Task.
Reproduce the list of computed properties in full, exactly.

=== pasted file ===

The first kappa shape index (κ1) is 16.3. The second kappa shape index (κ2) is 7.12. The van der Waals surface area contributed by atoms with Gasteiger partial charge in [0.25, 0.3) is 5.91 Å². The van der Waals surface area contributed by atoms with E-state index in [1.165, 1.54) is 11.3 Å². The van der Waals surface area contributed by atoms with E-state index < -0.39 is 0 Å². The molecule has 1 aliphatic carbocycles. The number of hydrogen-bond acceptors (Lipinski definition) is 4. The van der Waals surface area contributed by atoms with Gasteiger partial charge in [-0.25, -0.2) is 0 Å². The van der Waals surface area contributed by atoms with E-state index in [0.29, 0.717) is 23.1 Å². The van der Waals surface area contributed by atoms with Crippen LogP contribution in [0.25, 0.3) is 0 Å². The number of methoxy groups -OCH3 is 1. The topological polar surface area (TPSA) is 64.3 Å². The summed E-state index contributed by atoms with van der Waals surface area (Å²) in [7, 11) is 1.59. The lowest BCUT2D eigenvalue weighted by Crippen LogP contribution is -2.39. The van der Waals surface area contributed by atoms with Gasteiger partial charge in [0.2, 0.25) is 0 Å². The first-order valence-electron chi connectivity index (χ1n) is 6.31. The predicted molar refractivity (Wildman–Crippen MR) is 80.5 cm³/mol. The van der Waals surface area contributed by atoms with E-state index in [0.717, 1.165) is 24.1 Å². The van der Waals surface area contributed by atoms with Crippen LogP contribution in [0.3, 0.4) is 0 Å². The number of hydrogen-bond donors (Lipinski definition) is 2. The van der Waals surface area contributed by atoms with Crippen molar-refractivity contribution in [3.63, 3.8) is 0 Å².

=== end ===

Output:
The first kappa shape index (κ1) is 16.3. The second kappa shape index (κ2) is 7.12. The van der Waals surface area contributed by atoms with Gasteiger partial charge in [0.25, 0.3) is 5.91 Å². The van der Waals surface area contributed by atoms with E-state index in [1.165, 1.54) is 11.3 Å². The van der Waals surface area contributed by atoms with E-state index < -0.39 is 0 Å². The molecule has 1 aliphatic carbocycles. The number of hydrogen-bond acceptors (Lipinski definition) is 4. The van der Waals surface area contributed by atoms with Gasteiger partial charge in [-0.25, -0.2) is 0 Å². The van der Waals surface area contributed by atoms with E-state index in [0.29, 0.717) is 23.1 Å². The van der Waals surface area contributed by atoms with Crippen LogP contribution in [0.25, 0.3) is 0 Å². The number of methoxy groups -OCH3 is 1. The topological polar surface area (TPSA) is 64.3 Å². The summed E-state index contributed by atoms with van der Waals surface area (Å²) in [7, 11) is 1.59. The lowest BCUT2D eigenvalue weighted by Crippen LogP contribution is -2.39. The van der Waals surface area contributed by atoms with Gasteiger partial charge in [0.2, 0.25) is 0 Å². The first-order valence-electron chi connectivity index (χ1n) is 6.31. The predicted molar refractivity (Wildman–Crippen MR) is 80.5 cm³/mol. The van der Waals surface area contributed by atoms with E-state index in [0.717, 1.165) is 24.1 Å². The van der Waals surface area contributed by atoms with Crippen LogP contribution in [0.3, 0.4) is 0 Å². The number of hydrogen-bond donors (Lipinski definition) is 2. The van der Waals surface area contributed by atoms with Crippen molar-refractivity contribution in [3.63, 3.8) is 0 Å².